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Results, published in Nature Communications, have shown that the nature of the evolutionary forces which act on male fruit flies depend on how many mates a females has.
Over the last 50 years biologists have realised that females in most animal species mate with multiple males in their lifetimes, in contrast to Darwin's Victorian ideas of the monogamous female.
Promiscuity - Selection - Females - Male - Selection
However, it has previously been hard to work out how female promiscuity affects sexual selection: when females mate with more than one male, sexual selection can continue after mating because the sperm of rival males compete for eggs. But if females mate indiscriminately, do male adaptations for enticing choosy females become redundant?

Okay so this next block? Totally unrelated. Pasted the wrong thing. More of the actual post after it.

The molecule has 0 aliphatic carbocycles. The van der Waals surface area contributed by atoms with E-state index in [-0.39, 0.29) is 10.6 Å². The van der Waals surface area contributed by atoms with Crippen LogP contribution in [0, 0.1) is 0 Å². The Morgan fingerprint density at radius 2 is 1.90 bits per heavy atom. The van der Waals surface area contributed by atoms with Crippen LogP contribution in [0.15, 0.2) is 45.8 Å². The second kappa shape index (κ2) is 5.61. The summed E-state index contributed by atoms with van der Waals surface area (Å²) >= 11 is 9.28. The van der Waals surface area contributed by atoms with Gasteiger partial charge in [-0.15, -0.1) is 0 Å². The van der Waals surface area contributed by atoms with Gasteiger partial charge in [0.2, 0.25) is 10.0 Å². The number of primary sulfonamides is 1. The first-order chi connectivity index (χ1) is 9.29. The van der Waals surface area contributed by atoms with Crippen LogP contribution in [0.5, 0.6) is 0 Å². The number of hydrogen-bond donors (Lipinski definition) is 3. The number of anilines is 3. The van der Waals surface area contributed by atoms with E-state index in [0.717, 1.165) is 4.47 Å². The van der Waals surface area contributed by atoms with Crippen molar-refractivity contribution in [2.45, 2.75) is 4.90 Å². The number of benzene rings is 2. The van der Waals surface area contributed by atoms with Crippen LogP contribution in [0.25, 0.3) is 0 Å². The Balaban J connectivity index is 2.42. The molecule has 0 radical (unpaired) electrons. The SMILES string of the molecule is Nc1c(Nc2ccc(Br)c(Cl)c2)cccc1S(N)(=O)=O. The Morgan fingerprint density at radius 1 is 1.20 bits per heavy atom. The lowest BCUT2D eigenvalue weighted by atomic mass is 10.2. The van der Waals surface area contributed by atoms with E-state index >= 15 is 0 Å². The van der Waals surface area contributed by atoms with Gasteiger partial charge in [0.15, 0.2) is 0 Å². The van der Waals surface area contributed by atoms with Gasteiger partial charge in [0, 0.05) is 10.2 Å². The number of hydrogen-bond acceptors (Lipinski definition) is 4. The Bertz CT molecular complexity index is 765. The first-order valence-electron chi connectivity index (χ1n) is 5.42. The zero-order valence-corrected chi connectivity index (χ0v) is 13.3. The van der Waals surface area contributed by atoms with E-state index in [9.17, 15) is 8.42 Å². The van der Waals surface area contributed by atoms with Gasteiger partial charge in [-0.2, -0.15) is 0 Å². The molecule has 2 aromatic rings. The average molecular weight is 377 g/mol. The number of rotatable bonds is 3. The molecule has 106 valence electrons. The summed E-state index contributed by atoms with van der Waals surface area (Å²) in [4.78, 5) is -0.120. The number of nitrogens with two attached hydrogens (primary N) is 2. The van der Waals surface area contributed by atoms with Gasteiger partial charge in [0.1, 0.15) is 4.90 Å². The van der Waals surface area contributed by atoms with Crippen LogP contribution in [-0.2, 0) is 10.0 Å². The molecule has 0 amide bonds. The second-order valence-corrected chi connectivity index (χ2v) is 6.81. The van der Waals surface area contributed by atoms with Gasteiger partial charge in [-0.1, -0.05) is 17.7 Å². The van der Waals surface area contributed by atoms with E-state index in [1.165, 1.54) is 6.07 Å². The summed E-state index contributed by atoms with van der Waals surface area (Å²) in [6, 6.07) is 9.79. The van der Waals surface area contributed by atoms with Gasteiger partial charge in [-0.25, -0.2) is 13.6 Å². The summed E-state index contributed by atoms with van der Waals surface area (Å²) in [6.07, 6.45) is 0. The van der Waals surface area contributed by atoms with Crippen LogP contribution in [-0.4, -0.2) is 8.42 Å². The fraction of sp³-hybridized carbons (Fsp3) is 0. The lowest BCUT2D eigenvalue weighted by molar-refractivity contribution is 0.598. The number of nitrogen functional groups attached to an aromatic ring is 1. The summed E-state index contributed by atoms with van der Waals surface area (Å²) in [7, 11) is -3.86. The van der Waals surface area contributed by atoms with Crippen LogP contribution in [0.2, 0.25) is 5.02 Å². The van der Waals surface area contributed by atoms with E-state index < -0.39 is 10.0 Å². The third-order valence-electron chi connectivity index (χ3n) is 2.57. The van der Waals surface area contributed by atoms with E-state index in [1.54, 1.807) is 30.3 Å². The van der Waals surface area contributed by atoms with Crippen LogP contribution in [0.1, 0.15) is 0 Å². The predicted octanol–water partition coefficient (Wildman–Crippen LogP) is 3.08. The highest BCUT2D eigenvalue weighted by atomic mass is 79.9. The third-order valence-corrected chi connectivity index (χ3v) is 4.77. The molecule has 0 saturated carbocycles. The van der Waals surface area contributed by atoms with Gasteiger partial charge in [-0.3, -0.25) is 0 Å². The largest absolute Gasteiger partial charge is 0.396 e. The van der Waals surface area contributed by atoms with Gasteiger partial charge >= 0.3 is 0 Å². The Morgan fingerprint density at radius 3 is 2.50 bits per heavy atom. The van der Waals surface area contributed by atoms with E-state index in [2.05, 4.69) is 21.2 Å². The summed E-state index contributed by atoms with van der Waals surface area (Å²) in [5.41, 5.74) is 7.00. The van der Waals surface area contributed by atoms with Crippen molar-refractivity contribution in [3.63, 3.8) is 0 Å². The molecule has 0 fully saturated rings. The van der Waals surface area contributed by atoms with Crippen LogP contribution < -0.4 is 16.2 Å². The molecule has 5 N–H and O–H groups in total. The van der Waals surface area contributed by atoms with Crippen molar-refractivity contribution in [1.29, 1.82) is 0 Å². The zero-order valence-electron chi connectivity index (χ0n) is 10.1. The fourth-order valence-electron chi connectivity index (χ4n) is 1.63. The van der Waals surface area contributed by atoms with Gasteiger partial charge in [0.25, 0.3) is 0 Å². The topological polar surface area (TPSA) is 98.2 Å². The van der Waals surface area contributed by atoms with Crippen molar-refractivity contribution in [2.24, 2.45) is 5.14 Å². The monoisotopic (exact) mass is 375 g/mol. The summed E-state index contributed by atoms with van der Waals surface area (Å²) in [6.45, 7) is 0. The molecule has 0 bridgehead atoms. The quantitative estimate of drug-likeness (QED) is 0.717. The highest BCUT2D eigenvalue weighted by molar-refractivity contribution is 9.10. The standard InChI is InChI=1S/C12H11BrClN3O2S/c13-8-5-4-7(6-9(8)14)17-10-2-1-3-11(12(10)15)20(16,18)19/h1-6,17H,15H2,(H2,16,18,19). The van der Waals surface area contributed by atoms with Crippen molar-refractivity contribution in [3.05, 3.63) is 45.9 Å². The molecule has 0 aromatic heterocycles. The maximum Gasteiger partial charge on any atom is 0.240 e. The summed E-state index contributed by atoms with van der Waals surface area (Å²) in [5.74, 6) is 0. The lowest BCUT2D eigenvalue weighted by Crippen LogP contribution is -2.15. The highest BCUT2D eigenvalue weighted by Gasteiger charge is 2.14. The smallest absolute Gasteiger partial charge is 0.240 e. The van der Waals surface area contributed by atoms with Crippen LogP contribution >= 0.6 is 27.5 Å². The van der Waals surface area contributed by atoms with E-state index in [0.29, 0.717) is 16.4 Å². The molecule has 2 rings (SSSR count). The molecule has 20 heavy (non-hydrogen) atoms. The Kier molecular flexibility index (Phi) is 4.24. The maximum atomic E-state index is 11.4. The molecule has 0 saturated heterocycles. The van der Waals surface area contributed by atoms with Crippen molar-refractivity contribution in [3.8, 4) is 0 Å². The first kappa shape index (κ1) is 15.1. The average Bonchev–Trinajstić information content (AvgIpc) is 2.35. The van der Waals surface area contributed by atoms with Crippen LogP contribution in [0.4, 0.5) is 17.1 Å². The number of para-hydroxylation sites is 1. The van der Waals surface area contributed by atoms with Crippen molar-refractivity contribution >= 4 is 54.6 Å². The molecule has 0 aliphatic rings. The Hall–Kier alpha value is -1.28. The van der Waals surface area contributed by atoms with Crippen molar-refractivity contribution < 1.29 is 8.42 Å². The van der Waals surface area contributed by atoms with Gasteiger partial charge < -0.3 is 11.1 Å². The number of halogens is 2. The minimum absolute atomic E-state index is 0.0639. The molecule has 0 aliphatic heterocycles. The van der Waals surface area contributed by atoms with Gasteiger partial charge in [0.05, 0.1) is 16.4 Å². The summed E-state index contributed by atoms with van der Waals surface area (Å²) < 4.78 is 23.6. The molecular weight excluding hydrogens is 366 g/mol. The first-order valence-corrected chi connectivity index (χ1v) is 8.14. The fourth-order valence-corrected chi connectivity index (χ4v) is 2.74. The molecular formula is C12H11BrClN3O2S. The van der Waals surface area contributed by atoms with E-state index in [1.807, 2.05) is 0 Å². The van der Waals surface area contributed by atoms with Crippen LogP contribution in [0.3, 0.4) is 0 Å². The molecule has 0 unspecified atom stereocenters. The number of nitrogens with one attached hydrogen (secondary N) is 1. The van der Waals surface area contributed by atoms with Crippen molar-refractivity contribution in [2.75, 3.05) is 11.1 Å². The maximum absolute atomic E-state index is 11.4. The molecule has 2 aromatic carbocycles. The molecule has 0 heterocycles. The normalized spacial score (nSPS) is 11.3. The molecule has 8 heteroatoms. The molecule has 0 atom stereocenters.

The results of this study show that, in fact, indeed both of these changes occur. When female flies were genetically changed to become more promiscuous, sexual selection simply switched from favouring males who gain more mates (good at enticing) to favouring males who are better at post-mating competition (good at fertilizing). In particular, males were favoured who were good at mating multiple times with the same female.
Dr - Stuart - Wigby - University - Oxford
Dr. Stuart Wigby from the University of Oxford, whose lab hosted the research, said: 'This work gives us new insights into the broad evolutionary principles that explain why males vary so much...
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